Peter Fleming on Toys

Hi everyone. I’m away this week, so have given writing duties over to Peter Fleming. He has very kindly written some of his thoughts on toys and his experiences playing and working with them as one of the pioneers of British children’s TV. Thanks, Peter!

Hello there, my young friends!

Well, well, well, toys, toys, toys. Is there anything that has brought so much joy to children as toys? The answer is a qualified yes – but only in the case of those children who had access to BBC Children’s television programmes. As such, foreign children and the children of parents who avoided paying the licence fee had to make do with just toys.

I had the opposite problem, and was lucky that the children’s home where I grew up did have television, as there were frankly no toys to be had in the entire building! Instead, the very earliest children’s television fuelled my imagination, and I fashioned my own toys out of whatever I could find. Rags, milk bottles, handfuls of dust – you name it, I came up with a character and a story for it! These ended up inspiring programmes I made during my own career. The rag I played with grew into Charlie, the Ragged Ghost (1965). My favourite handful of dust, which I kept in the corner below my bed, safe from the cleaners ever reaching it, went on to become The Ghost Made of Dust (1966). And who could forget Julie, the Bottle-Shaped Ghost (1975)?

Another thing I tried to do was fashion programmes set within whole worlds of toys to fire up the imaginations of the next generation down who might be going without them. Tilly’s Toy Factory (1967) showed a young girl making all the strangest toys she could think of, helped by the elderly toymakers and woodcarvers who lived in the factory she visited every week. We never named these craftsmen or explained their circumstances in order to keep a sense of mystery, and more importantly, to encourage children to be nicer to strangers, an area where we felt society was consistently failing. Entirely because of that point (although I was later told only partially because of that), the series lasted only a few weeks.

Following that, The Museum of Fun (1968) touched on similar themes with young Johnny’s regular visits to be shown round an ancient toy museum by Miss Harker. As an educational element, the toys were often host to the spirit of whatever child had played with them back in history, and would describe the old world around them. Later, of course, Miss Harker herself was revealed to be a large, Edwardian puppet, come to life! I now look back on the programme as a wonderful combination of my duel interest in toys and ghosts, and it was fondly remembered by audiences too, eventually topping Channel 4’s The 100 Most Inadvertently Sinister Kids’ TV Shows of All Time in 2003.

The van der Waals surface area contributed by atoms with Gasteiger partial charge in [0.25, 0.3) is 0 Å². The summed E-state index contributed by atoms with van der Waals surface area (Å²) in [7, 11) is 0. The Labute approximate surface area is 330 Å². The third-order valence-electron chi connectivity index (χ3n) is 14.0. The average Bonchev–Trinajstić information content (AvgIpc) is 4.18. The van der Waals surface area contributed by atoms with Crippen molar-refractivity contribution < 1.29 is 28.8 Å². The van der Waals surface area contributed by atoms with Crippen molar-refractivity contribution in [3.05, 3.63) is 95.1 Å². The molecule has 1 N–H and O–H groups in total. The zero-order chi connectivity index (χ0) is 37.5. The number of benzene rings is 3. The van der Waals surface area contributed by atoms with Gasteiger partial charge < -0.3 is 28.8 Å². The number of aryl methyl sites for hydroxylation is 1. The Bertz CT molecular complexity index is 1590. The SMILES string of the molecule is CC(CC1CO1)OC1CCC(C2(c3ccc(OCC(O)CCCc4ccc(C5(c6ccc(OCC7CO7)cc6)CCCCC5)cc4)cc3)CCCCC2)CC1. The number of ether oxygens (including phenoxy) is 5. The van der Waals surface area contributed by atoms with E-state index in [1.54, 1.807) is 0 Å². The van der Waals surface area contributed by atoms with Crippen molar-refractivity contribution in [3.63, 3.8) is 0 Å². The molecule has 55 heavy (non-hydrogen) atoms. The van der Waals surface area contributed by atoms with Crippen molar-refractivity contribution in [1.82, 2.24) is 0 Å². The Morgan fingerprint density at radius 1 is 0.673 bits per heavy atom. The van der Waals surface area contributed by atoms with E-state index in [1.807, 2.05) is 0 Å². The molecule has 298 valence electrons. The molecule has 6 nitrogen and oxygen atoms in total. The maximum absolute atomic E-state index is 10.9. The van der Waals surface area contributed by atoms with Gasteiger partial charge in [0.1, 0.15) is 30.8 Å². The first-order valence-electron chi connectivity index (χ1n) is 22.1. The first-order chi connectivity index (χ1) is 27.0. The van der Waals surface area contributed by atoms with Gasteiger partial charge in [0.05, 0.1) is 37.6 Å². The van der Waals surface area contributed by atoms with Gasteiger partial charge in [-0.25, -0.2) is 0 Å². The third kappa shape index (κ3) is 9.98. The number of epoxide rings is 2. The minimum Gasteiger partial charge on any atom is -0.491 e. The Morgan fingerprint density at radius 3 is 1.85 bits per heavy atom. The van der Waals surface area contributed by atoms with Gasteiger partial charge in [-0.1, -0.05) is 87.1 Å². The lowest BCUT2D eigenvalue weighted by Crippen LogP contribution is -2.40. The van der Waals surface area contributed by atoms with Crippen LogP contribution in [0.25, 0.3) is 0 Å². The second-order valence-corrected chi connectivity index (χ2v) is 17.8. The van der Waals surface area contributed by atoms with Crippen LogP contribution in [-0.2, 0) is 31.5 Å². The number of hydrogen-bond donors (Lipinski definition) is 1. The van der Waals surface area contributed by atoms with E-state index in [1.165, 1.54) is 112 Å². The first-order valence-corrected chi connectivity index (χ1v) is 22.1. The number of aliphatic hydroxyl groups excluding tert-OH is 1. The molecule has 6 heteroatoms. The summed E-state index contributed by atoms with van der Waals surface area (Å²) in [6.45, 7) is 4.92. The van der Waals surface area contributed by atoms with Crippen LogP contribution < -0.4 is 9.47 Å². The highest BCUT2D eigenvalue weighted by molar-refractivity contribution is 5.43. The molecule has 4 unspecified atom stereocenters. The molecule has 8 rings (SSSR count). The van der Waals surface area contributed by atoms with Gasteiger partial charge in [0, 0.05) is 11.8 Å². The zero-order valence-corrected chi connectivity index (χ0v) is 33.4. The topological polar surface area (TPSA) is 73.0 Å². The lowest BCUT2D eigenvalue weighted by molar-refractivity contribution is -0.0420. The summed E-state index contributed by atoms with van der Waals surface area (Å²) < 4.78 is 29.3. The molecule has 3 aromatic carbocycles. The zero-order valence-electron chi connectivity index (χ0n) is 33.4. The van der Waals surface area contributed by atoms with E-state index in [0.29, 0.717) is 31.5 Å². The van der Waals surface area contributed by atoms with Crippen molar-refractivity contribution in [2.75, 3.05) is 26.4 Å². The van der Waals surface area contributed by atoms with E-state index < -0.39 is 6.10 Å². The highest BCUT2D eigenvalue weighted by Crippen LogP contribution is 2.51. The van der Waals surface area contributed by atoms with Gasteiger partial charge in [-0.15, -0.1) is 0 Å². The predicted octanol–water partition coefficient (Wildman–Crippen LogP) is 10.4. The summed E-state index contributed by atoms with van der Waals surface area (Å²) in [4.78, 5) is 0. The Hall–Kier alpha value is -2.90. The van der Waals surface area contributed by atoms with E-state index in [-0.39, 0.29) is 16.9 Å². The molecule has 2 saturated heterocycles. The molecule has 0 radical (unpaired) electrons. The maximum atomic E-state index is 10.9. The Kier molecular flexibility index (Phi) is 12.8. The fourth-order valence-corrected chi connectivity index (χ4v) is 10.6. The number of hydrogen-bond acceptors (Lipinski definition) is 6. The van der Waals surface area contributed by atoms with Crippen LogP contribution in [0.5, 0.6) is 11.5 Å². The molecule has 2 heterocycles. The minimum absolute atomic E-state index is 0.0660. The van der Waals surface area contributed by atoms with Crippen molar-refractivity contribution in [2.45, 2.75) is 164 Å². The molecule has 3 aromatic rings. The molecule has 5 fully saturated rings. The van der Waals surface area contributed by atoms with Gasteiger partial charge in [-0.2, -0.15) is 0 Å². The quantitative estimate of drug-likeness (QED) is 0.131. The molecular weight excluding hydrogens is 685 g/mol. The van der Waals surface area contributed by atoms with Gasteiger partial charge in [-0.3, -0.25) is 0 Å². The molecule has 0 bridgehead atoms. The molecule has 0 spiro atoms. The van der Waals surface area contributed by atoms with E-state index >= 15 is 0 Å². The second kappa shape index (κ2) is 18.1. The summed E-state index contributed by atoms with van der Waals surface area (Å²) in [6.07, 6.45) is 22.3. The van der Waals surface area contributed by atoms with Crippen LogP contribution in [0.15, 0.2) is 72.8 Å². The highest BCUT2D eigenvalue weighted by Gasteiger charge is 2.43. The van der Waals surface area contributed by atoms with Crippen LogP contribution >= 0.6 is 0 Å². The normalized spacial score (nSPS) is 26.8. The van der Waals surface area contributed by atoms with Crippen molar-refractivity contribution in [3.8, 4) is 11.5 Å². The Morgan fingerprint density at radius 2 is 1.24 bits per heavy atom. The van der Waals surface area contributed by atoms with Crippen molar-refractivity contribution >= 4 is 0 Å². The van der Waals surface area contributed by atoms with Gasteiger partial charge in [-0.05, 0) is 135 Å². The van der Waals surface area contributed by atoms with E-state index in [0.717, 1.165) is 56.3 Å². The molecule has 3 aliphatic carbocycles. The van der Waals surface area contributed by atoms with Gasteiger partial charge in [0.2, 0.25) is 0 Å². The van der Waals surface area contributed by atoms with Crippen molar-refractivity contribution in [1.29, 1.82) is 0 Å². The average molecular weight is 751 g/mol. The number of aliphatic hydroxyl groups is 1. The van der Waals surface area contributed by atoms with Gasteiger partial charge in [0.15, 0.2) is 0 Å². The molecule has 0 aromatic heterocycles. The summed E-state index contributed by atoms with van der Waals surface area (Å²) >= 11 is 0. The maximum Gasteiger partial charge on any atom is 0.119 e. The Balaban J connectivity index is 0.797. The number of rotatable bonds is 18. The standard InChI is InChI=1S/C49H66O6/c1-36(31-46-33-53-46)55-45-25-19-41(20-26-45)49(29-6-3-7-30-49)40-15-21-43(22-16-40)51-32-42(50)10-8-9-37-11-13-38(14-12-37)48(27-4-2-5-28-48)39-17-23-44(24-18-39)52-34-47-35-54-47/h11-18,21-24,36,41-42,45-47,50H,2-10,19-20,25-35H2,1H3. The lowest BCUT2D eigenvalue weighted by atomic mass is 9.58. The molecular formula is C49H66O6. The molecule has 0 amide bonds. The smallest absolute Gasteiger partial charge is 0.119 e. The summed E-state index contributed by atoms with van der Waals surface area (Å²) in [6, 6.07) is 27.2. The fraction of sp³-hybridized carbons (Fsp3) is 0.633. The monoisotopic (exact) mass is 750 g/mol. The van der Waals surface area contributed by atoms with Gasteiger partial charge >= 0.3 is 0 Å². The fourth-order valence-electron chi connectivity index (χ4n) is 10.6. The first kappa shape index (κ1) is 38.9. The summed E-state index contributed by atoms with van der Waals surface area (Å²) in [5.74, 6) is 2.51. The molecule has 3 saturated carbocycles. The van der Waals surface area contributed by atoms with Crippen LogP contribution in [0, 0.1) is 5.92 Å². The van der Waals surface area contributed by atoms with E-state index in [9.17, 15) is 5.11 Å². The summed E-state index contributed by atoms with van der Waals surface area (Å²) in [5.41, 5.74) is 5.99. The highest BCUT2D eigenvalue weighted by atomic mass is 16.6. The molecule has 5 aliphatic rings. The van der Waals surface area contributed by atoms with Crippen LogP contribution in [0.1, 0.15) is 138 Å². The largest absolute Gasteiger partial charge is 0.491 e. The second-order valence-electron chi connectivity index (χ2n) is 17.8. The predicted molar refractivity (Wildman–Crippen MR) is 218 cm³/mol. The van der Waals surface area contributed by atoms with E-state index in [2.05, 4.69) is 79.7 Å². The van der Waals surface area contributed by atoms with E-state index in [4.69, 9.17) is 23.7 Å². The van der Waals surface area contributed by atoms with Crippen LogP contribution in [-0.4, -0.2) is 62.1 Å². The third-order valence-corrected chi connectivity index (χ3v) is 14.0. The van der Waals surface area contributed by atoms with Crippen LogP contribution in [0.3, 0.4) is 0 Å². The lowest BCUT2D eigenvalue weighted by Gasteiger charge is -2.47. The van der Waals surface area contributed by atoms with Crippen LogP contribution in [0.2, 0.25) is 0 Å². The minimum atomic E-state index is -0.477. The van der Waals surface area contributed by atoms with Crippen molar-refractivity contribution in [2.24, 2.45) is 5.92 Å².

Best of all, Uncle Kenneth’s Doll’s House (1969-71) depicted a little girl who was sick of her boring, stuffy parents, and wished she could live in her peculiar uncle’s doll’s house instead – only for the wish to come true! Surrounded by now life-size wooden and fabric dolls, and trapped in an existence that ran like clockwork, she was at first frightened by their mechanical movement and muffled voices, but soon grew to enjoy the lifestyle, eventually becoming a doll herself in the final episode. I intended it as a way to make my daughter less scared of her own doll’s house, but if anything it had the opposite effect. Trouble was, the programme was so successful that I had to ignore her feelings and keep going! If only I’d realised the effect that would have a few years later, I might have thought again!

Nowadays, I find my boyhood yearning for toys to play with still comes to the surface. As I float about on my little raft, rags and empty milk bottle drift past and bring back fond memories, and I come up with new ideas from other bits and pieces I find too! Who knows, perhaps one day audiences might find themselves enjoying The Voyage of the Shopping Trolley, or Phillip, the Talking Stick, or Come Back, Sophie, Please Come Back! All those have been inspired in just the last couple of weeks by things I’ve sailed by or caught myself shouting out in my sleep – so you see, there’s still a whole world of possibility!

Best wishes,

Peter

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